The American Water Works Assn. (AWWA) announced the launch of its new ...
Increasing popularity of data analytics strengthens case for global smart water metering
The market for smart water metering is expected to witness solid expansion due to development in North American and European markets—both regions where water utilities are increasingly aligned with the potential uses of data and analytics. This forecast, however, should not be read as an endorsement of even market growth, as regional patterns must be explored to gain insightful analysis of the market’s direction and frame a successful growth strategy.
New analysis from Frost & Sullivan, Analysis of the Global Smart Water Metering Market, finds that the market earned revenues of $3.48 billion in 2013 and estimates this to reach $5.18 billion in 2017. The study covers smart water meters, installation services and meter data management services.
“Smart water metering is a global trend driven by key factors: reducing non-revenue water, increasing sustainable and reliable billing, improving water service reliability, and the need for higher optimization and control,” said Frost & Sullivan Energy and Environment Industry Analyst Seth Cutler. “The understanding that data is the lynchpin spurring these agendas forward will fuel investments in the market over the forecast period.”
Since smart water metering is a fundamentally different way of managing municipal water supply, the current state of product knowledge is still expanding and not authoritative enough to quell utility skepticism on its benefits. Hence, the lack of in-depth knowledge on technology and vendor choices, project implementation best practice, and business case development is slowing down adoption.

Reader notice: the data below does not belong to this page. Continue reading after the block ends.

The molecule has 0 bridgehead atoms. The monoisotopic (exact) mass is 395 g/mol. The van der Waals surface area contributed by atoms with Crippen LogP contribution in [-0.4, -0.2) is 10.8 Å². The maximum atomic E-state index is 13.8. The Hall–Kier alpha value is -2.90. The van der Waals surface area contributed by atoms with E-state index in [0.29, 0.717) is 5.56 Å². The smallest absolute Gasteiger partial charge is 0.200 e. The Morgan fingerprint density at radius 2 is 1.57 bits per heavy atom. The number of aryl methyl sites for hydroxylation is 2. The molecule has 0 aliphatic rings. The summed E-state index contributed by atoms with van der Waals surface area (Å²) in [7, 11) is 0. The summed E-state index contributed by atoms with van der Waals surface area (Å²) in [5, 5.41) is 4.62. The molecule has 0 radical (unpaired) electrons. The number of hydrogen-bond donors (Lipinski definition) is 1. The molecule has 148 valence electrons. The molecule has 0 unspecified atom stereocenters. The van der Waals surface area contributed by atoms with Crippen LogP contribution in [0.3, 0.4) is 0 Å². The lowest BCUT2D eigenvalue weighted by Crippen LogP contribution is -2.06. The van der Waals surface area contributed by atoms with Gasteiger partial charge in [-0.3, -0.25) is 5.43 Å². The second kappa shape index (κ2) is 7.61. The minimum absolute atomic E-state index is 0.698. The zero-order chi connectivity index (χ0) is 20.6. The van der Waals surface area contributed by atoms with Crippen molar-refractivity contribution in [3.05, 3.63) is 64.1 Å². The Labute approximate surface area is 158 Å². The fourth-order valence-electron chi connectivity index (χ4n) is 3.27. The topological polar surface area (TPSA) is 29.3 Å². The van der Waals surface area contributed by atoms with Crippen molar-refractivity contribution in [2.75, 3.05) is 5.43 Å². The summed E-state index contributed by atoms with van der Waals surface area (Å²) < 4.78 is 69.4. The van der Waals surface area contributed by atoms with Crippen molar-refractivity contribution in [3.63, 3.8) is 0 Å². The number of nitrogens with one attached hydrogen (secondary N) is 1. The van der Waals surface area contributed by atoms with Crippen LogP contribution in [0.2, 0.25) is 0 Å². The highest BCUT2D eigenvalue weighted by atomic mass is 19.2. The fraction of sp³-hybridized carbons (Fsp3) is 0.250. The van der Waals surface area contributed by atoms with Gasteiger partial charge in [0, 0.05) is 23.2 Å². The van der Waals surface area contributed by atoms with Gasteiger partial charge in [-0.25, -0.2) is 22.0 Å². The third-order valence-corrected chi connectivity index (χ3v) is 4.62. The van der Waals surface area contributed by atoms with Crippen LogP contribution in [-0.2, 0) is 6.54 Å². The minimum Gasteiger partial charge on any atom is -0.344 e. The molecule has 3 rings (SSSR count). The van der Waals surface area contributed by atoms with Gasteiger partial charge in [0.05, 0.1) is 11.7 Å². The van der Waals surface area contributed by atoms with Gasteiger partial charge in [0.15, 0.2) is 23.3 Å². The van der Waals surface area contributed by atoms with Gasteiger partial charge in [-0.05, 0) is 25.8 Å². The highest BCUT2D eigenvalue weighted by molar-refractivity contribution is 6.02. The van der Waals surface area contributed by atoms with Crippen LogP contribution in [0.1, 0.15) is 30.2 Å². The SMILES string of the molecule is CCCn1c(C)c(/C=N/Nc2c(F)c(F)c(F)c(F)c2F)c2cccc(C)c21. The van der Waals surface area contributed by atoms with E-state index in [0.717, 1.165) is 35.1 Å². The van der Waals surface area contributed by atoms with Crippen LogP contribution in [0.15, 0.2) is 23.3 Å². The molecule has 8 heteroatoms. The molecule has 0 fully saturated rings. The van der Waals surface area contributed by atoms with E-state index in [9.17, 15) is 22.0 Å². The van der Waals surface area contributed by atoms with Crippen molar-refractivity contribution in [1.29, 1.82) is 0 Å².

Without strong government mandates, end users in this traditionally conservative industry require time to reduce risks and gain confidence in decision-making. Moreover, the levels of market awareness vary by region and country and participants need to factor this into their regional marketing and business development strategies. Many assumptions and best practice scenarios fail to gain traction in different regions.
“Each region is likely to follow a traditional technology advancement trajectory in smart water metering,” observed Cutler. “A ‘leap-frog’ effect of late adopters jumping ahead in advanced technology adoption is not expected to materialize in this dynamic landscape. This reinforces the importance of tailored and targeted market approaches.”